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Page 2

The Ashes aren't what they used to be

It's all different and watered down: from the trash-talking to the warm-ups and the terminology

Alex Bowden
Shane Watson was in belligerent mood, England v Australia, 5th Natwest ODI, Ageas Bowl, September 14, 2013

The uniforms are nonsense too  •  Getty Images

I remember the days when Australians were real Australians and a tour Down Under was something to be endured. Nowadays England players call it "an opportunity" and profess excitement about what awaits them, while their Aussie counterparts sit around comparing notes about coffee. It's just not the same.
English tourists used to be greeted with robust trash-talking, which intimidated partly because it was so terse. England players would be assessed and found wanting within a single sentence because they simply didn't warrant any more words than that. Test cricket is an astonishingly complex game that usually gives rise to lengthy debate, but the open-and-shut case against any England player meant they could often be disregarded with a single adjective.
What do we get now? We get stuff like this from Ricky Ponting: "I think the England team might be slightly past their absolute peak."
Even the most shameless sub-editor would think twice about repackaging that as "England are past it" for a headline. Ponting then followed that up with: "Some of their players would say the same; that they're probably just tapering off a fraction."
As trash talk goes "might be slightly past their absolute peak" and "probably just tapering off a fraction" are hardly incendiary. I was going to add an even more insipid suggestion by way of parody, but I don't think I can outdo him and so won't bother.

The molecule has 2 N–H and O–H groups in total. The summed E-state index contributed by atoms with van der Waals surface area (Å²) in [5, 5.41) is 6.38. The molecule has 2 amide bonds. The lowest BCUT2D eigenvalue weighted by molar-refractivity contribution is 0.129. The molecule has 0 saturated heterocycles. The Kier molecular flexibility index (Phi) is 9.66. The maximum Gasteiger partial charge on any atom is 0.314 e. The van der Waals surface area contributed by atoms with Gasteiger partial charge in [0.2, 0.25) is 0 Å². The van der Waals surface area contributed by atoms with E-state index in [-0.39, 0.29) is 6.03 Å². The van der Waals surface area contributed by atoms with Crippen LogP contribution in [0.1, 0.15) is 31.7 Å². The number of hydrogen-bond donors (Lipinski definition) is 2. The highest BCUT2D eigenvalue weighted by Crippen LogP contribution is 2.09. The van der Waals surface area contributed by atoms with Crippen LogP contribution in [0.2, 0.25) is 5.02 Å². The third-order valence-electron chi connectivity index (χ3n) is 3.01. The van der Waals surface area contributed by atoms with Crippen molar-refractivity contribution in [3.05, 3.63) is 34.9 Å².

Something else that used to happen was that each side's bowlers would be reclassified. Australia's fast-medium trundlers would become fast bowlers, while England's (admittedly rare) quicks were invariably demoted to fast-medium.
But it's not like that now. Now Australia's bowlers are invariably classed as "injured", while the best that can be achieved with England's platoon of pacey giants is a suggestion that there's maybe a bit of a worry that the attack might possibly end up being a bit one-dimensional. It probably will, but it's not the greatest insult - after all, the great West Indies teams didn't find the need to resort to a second dimension for a period of about a decade.
Nor are Australia's batsmen queuing up to face this one-dimensionality. Back in the day, a promising young batsman would bolster his average by scoring a hundred against England for his state and then another for Australia A. These days, Australia A are over in India, masquerading as Australia, forcing Australia B to step into the Australia A-shaped void left behind. Meanwhile, each state team scheduled to play England just happens to have a Shield match starting the day before, meaning they will be fielding second teams themselves.
England might be slightly past their absolute peak, but they shouldn't be unduly troubled by state second teams. What happened to England v the Whole of Australia? An Ashes tour should be about the tourists getting an absolute hammering in every warm-up match, so that everyone can ponder just how embarrassing it will be for them when the real cricket starts.
This was always such a key part of the experience. How has it come to this? I guess Australia have probably just tapered off a fraction over the last few years.

Alex Bowden blogs at King Cricket